The Risk Management Agency (RMA) is now providing Midwest farmers more flexibility when insuring crops that follow cover crops. So far, Illinois, Indiana, Michigan and Ohio are impacted.
Heavy spring rains delayed planting in some parts of the Midwest in 2011, raising concerns about the impact a cover crop might have on the insurability of a subsequent spring crop. Restrictions limited the insurance coverage on crops following a cover crop that was harvested or that reached the budded stage in the same crop year.
For 2012, crops planted after a cover crop in the four states are insurable as long as the cover
crop is killed on or before June 5. Whether the cover crop has headed, budded or been harvested no longer affects its insurability. The change impacts corn, popcorn, sweet corn, hybrid seed corn, pumpkins, soybeans, grain sorghum and processing beans.
A cover crop is defined as a crop that is planted within 12 months of planting the insurable crop and is recognized as a sound agronomic conservation practice for the area.
The change recognizes the importance of crop insurance in protecting a producer’s livelihood and of conservation in protecting the soil, according to Brian Frieden, director of RMA’s Springfield, Ill., office.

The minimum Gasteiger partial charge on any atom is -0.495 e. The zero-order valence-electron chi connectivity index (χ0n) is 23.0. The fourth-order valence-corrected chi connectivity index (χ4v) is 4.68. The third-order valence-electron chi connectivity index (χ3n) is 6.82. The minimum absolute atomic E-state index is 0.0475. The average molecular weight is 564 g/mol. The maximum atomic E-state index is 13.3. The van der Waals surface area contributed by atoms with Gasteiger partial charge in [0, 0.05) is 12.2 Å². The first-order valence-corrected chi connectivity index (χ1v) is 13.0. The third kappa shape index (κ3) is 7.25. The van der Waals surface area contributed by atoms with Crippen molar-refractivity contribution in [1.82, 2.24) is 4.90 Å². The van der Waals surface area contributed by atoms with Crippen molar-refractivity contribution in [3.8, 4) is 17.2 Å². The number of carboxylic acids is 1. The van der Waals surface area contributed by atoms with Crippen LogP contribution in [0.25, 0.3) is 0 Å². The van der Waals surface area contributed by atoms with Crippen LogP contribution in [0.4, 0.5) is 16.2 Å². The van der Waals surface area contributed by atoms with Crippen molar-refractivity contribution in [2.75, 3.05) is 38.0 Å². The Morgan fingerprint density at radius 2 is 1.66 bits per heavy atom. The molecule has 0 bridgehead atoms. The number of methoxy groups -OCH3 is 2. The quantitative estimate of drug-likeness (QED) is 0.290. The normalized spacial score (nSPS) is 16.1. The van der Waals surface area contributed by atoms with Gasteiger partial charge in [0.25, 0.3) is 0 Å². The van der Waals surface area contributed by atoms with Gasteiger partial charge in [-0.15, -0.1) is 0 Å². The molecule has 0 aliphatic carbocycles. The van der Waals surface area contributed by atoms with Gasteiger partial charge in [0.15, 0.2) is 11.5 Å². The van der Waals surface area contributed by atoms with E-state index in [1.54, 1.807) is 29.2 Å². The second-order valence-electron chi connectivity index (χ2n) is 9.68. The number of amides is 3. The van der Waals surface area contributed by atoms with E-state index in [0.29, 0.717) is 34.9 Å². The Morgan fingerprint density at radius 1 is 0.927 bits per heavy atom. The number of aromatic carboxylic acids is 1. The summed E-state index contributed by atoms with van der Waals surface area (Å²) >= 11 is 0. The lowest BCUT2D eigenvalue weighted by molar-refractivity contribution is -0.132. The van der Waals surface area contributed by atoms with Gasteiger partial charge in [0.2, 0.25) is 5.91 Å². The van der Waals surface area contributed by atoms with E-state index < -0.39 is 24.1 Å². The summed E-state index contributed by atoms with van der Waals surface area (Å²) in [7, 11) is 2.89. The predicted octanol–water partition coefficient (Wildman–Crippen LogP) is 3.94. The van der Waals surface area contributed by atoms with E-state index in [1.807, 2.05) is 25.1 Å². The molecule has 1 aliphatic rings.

Dave Robison, agronomist and seed marketing manager for the Cisco Companies, says the ruling will help cash crop producers fully use the nitrogen-producing value of their cover crops.
"This should help corn yields, as the cover crop can now reach bud stage or early flower to produce maximum nitrogen units before termination," Robison says.
"It’s also a win-win for livestock farmers because they can now harvest their cover crops for feed without the penalty of losing crop insurance. We definitely want and need cover crops on ground that is receiving manure applications, and I believe that this ruling will encourage more cover crop usage in the livestock sector," he adds.
Contact a crop insurance agent or learn more at the RMS website: www.rma.usda.gov.